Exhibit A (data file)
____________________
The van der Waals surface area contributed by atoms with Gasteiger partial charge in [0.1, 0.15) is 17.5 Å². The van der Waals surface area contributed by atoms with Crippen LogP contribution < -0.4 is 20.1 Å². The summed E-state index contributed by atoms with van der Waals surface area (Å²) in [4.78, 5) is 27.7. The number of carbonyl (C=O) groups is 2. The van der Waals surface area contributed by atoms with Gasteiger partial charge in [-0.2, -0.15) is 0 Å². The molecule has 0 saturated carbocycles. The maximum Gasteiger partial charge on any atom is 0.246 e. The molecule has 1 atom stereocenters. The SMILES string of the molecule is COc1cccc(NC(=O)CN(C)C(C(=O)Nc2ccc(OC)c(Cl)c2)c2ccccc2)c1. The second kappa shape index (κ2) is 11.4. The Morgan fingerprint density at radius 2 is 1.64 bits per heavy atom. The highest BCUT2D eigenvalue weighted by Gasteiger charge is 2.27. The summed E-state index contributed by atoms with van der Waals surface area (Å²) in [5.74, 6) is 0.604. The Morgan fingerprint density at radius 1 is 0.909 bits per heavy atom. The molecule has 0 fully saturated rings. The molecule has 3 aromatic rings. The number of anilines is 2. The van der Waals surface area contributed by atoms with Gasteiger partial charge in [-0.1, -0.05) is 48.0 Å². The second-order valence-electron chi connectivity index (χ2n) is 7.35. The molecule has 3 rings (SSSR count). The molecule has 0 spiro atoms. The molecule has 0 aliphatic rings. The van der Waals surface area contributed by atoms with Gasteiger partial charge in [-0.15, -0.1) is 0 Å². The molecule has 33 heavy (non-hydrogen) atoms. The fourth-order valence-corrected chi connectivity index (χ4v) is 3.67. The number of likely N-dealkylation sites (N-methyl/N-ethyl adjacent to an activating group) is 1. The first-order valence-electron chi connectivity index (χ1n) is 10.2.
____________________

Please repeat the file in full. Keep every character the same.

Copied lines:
The van der Waals surface area contributed by atoms with Gasteiger partial charge in [0.1, 0.15) is 17.5 Å². The van der Waals surface area contributed by atoms with Crippen LogP contribution < -0.4 is 20.1 Å². The summed E-state index contributed by atoms with van der Waals surface area (Å²) in [4.78, 5) is 27.7. The number of carbonyl (C=O) groups is 2. The van der Waals surface area contributed by atoms with Gasteiger partial charge in [-0.2, -0.15) is 0 Å². The molecule has 0 saturated carbocycles. The maximum Gasteiger partial charge on any atom is 0.246 e. The molecule has 1 atom stereocenters. The SMILES string of the molecule is COc1cccc(NC(=O)CN(C)C(C(=O)Nc2ccc(OC)c(Cl)c2)c2ccccc2)c1. The second kappa shape index (κ2) is 11.4. The Morgan fingerprint density at radius 2 is 1.64 bits per heavy atom. The highest BCUT2D eigenvalue weighted by Gasteiger charge is 2.27. The summed E-state index contributed by atoms with van der Waals surface area (Å²) in [5.74, 6) is 0.604. The Morgan fingerprint density at radius 1 is 0.909 bits per heavy atom. The molecule has 0 fully saturated rings. The molecule has 3 aromatic rings. The number of anilines is 2. The van der Waals surface area contributed by atoms with Gasteiger partial charge in [-0.1, -0.05) is 48.0 Å². The second-order valence-electron chi connectivity index (χ2n) is 7.35. The molecule has 3 rings (SSSR count). The molecule has 0 spiro atoms. The molecule has 0 aliphatic rings. The van der Waals surface area contributed by atoms with Gasteiger partial charge in [-0.15, -0.1) is 0 Å². The molecule has 33 heavy (non-hydrogen) atoms. The fourth-order valence-corrected chi connectivity index (χ4v) is 3.67. The number of likely N-dealkylation sites (N-methyl/N-ethyl adjacent to an activating group) is 1. The first-order valence-electron chi connectivity index (χ1n) is 10.2.